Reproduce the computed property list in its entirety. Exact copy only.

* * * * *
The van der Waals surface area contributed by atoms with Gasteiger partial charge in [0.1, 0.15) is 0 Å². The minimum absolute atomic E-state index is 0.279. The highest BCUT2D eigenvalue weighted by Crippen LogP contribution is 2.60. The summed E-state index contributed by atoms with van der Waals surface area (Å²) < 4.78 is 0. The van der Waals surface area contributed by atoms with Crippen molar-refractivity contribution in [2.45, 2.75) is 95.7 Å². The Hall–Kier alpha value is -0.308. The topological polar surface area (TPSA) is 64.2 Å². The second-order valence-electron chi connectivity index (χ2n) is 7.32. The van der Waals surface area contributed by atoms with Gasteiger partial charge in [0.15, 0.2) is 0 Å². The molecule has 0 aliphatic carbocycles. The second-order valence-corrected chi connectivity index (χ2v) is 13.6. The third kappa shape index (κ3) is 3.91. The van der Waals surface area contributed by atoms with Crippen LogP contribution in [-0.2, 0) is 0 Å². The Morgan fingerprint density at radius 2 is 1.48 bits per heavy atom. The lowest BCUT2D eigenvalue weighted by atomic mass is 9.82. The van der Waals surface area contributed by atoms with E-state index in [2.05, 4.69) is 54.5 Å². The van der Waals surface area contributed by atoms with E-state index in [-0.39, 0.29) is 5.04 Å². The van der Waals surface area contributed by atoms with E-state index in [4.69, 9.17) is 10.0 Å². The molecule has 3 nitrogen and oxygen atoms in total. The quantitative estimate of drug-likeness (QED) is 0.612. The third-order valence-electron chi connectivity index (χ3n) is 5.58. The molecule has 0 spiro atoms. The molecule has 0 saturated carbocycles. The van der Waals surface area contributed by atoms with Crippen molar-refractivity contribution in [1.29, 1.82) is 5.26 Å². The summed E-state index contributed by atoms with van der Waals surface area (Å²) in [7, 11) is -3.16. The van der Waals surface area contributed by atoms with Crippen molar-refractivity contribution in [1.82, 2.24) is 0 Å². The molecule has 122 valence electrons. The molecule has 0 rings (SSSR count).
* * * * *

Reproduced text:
The van der Waals surface area contributed by atoms with Gasteiger partial charge in [0.1, 0.15) is 0 Å². The minimum absolute atomic E-state index is 0.279. The highest BCUT2D eigenvalue weighted by Crippen LogP contribution is 2.60. The summed E-state index contributed by atoms with van der Waals surface area (Å²) < 4.78 is 0. The van der Waals surface area contributed by atoms with Crippen molar-refractivity contribution in [2.45, 2.75) is 95.7 Å². The Hall–Kier alpha value is -0.308. The topological polar surface area (TPSA) is 64.2 Å². The second-order valence-electron chi connectivity index (χ2n) is 7.32. The van der Waals surface area contributed by atoms with Gasteiger partial charge in [0.15, 0.2) is 0 Å². The molecule has 0 aliphatic carbocycles. The second-order valence-corrected chi connectivity index (χ2v) is 13.6. The third kappa shape index (κ3) is 3.91. The van der Waals surface area contributed by atoms with Crippen LogP contribution in [-0.2, 0) is 0 Å². The Morgan fingerprint density at radius 2 is 1.48 bits per heavy atom. The lowest BCUT2D eigenvalue weighted by atomic mass is 9.82. The van der Waals surface area contributed by atoms with E-state index in [2.05, 4.69) is 54.5 Å². The van der Waals surface area contributed by atoms with E-state index in [-0.39, 0.29) is 5.04 Å². The van der Waals surface area contributed by atoms with E-state index in [4.69, 9.17) is 10.0 Å². The molecule has 3 nitrogen and oxygen atoms in total. The quantitative estimate of drug-likeness (QED) is 0.612. The third-order valence-electron chi connectivity index (χ3n) is 5.58. The molecule has 0 spiro atoms. The molecule has 0 saturated carbocycles. The van der Waals surface area contributed by atoms with Crippen molar-refractivity contribution in [1.29, 1.82) is 5.26 Å². The summed E-state index contributed by atoms with van der Waals surface area (Å²) in [7, 11) is -3.16. The van der Waals surface area contributed by atoms with Crippen molar-refractivity contribution in [1.82, 2.24) is 0 Å². The molecule has 122 valence electrons. The molecule has 0 rings (SSSR count).